By  on November 6, 2017
Tula's Daily Probiotic & Skin Health Complex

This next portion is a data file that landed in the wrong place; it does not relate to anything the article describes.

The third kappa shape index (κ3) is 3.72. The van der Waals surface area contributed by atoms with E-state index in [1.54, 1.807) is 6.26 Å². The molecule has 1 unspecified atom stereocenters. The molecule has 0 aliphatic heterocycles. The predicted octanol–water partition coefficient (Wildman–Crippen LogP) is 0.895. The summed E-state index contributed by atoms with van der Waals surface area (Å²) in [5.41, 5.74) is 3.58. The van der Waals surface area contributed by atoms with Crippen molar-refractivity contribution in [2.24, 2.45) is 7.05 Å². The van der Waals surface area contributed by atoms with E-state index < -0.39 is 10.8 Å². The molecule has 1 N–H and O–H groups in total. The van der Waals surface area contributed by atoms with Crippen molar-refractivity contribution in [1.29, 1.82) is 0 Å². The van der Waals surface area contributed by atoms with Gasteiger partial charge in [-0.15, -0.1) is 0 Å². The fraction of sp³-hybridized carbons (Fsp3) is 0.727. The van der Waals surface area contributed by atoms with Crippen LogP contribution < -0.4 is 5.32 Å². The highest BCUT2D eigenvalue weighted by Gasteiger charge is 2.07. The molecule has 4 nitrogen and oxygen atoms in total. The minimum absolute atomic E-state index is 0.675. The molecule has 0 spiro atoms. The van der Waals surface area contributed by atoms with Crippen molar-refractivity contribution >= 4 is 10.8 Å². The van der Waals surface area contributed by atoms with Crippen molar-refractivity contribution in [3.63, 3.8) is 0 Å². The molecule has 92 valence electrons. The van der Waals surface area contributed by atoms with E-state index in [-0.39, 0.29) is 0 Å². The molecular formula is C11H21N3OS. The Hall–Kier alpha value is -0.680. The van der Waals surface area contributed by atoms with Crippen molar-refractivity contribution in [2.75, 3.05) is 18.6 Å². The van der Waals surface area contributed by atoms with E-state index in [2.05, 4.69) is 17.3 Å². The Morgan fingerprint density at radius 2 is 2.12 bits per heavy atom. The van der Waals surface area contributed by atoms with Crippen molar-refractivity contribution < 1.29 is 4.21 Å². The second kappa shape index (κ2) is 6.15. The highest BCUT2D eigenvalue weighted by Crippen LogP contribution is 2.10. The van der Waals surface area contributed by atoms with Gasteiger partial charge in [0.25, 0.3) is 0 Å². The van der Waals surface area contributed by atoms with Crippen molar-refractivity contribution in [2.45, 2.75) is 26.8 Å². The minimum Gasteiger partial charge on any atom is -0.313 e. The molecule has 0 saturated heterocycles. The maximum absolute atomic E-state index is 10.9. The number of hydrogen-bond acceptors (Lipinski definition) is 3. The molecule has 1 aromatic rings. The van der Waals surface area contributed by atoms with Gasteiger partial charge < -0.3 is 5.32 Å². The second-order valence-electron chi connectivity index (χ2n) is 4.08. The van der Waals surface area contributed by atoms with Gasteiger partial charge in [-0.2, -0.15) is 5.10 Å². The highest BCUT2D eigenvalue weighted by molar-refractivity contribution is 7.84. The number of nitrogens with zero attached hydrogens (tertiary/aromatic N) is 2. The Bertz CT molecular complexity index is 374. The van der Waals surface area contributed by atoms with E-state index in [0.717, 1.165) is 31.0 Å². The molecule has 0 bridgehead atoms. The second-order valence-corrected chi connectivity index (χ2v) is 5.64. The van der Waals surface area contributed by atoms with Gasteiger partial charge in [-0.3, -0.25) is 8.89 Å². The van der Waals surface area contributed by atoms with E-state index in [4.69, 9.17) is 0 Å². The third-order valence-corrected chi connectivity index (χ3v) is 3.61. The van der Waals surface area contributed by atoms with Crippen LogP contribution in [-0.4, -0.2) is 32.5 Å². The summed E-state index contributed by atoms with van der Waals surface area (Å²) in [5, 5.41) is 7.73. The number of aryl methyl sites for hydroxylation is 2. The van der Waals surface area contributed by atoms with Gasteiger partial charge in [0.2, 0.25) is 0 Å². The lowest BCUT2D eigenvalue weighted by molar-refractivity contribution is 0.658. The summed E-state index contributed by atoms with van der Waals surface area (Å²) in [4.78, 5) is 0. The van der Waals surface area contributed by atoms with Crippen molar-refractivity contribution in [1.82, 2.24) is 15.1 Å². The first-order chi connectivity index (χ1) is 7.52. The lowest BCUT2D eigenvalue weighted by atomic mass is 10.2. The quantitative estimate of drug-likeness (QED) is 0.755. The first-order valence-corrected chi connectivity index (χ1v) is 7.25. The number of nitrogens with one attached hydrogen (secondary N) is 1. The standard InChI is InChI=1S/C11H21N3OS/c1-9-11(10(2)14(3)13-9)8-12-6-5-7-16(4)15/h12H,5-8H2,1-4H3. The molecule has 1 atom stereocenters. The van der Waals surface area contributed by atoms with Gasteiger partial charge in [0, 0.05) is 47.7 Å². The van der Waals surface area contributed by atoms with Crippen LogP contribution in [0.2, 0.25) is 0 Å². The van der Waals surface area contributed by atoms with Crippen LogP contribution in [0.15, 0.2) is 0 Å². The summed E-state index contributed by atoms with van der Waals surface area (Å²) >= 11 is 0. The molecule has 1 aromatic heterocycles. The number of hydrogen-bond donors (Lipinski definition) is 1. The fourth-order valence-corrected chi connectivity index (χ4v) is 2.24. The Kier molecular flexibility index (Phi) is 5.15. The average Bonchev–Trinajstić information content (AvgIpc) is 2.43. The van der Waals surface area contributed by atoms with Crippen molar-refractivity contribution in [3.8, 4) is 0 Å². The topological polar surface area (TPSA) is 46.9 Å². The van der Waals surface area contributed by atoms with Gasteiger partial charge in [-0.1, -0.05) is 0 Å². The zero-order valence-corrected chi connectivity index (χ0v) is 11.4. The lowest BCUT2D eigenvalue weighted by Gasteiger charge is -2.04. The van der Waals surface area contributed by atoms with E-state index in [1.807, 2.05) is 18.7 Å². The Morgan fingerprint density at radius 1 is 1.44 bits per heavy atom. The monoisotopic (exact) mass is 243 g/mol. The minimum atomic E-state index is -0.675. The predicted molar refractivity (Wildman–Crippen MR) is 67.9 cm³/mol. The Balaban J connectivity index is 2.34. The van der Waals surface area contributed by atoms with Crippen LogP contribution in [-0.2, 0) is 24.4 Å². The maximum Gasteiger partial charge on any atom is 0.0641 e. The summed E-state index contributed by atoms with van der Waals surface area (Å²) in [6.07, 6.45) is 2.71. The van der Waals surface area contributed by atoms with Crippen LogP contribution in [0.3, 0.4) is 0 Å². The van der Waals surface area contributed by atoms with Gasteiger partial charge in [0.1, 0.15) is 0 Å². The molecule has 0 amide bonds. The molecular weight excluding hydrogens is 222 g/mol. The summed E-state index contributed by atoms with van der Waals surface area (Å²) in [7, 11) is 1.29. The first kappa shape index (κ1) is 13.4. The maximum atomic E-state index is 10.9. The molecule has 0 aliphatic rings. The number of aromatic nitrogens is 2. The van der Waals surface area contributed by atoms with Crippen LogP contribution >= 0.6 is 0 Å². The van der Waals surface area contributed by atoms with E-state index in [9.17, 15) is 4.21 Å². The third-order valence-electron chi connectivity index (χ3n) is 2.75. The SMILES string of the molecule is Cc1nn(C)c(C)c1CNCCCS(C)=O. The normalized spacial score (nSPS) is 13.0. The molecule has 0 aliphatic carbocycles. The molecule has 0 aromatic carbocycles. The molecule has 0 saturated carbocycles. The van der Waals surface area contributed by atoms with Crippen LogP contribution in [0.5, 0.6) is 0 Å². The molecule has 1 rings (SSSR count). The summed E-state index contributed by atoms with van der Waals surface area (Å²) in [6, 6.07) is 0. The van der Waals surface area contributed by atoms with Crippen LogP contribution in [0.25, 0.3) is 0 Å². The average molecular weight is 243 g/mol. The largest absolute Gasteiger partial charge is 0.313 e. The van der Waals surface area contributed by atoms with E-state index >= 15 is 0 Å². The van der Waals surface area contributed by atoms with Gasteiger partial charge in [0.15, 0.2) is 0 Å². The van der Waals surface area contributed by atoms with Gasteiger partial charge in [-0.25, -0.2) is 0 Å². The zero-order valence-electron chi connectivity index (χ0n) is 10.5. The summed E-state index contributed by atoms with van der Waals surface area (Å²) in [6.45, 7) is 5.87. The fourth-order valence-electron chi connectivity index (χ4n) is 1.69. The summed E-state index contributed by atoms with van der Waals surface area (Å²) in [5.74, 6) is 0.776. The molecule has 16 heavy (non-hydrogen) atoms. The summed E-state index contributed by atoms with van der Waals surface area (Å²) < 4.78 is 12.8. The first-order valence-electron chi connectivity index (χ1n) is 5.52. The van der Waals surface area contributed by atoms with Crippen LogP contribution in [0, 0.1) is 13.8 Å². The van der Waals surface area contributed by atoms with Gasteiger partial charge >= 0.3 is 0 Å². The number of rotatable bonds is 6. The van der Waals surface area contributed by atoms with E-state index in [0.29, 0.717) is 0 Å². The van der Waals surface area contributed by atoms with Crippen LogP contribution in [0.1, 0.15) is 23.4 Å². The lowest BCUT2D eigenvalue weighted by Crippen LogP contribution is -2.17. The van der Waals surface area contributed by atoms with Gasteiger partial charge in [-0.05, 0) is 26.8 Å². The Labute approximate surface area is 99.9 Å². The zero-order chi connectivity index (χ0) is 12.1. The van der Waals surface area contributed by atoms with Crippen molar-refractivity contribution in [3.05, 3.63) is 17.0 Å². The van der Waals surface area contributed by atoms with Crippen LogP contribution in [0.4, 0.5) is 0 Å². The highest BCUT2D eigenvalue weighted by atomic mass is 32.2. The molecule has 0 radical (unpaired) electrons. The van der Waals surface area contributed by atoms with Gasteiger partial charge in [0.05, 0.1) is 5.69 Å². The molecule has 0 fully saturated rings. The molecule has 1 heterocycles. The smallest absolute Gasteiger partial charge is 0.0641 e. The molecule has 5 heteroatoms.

Tula plans to make good on L Catterton’s confidence in the brand’s potential in probiotics for skin, with the launch of its first supplement.Tula’s Daily Probiotic & Skin Health Complex is rolling out on the brand’s e-commerce site. QVC will unveil it on air in January. The Daily Probiotic & Skin Health Complex is priced at $39 for a month's supply.L Catterton led a Series A venture capital round behind the brand earlier this year to ramp up growth of the two-year beauty company. The latest move into an ingestible form of probiotics was a logical step for the company that was co-founded by Dr. Roshini Raj, a practicing gastroenterologist.“It was always part of our roadmap, especially since Dr. Raj is our co-founder,” said Tula’s chief executive officer Julia Straus of the supplement. “Looking at 'inside out beauty' isn’t just a tagline for us. The research [on probiotics] is there and we had to take it and make it into something that is commercially viable and that people will take.”Studies show that when the digestive system is out of balance, whether the cause is stress, poor diet or lack of sleep, the gut becomes overrun with bad bacteria, which can lead to skin-aggravating inflammation, according to Straus. This inflammation can cause acne, redness, sensitivity and even the breakdown of collagen, causing wrinkles.“Early results from our own double-blind placebo-controlled clinical trial show that our probiotic improves skin's clarity, texture and tone, and ability to maintain moisture,” Straus said.Industry sources believe the item could hit $1 million in sales within months of its launch. Tula did not comment on projections.Tula’s entry comes at a time of robust growth for the concept of beauty from within. After many fits and starts in the industry, the ingestible skin-care category is growing as much as 50 percent each year and surpassed $6 million last year, according to The NPD Group. By 2020, industry experts forecast volume produced by ingestibles will exceed $8.5 billion.Moreover, Mintel research revealed 80 percent of a survey of people between the ages of 18 and 34 either have taken or are interesting in ingestibles to address skin conditions.Straus said one of Tula’s missions was to create a daily supplement that is easy for people to add to their daily regimen. “You need to make it easy for the customer to stick with it and comply. It isn’t as simple as putting on a moisturizer. You have to be consistent.”To that end, because of consumer requests, Tula selected a blister pack instead of a jar for ease of travel. The formula is also shelf-stable and does not require refrigeration. Tula merged probiotic strains that are shown to help with skin health with ceramides and vitamin C. “It offers a daily dose of probiotics as well as other ingredients we’ve added so you get digestive and skin health in one.” Straus said. The supplement is expected to represent add-on sales to the topical lineup while attracting consumers who are pulled to Tula by the capsules.On the topical side, Tula extended into the Kefir segment of the market with a Kefir Moisture Repair Pressed Serum and a Kefir Replenishing Cleansing Oil. Kefir is a yogurt that contains beneficial yeast as well as good “probiotic” bacteria. “Kefir is becoming a big deal in the nutrition world which is where we look for inspiration,” Straus said. “We believe we are the only ones using Kefir as an ingredient story, which is shown to help with hydration, key as we go into the winter months,” she added.Tula is doubling down in its direct-to-consumer channel because it affords the chance to tell the brand’s story to consumers, especially now when more people research skin care online before buying.Tula also continues to be a success on QVC, another outlet offering storytelling opportunity. The brand is also sold at select Space NK and select Bloomingdale’s, Neiman Marcus stores and Nordstrom.com.Influencers, especially those in the fitness and nutrition markets, are crucial to its marketing efforts. “We position Tula as part of a healthy lifestyle and these influencers are certainly experts in their fields and add credibility to the line,” Straus said.The business was founded in 2014 by Raj, a gastroenterologist and internist; Ken Landis, a Bobbi Brown Cosmetics cofounder, and Dan Reich, a tech entrepreneur. Tula's sales are said to have grown more than 400 percent in 2016. 

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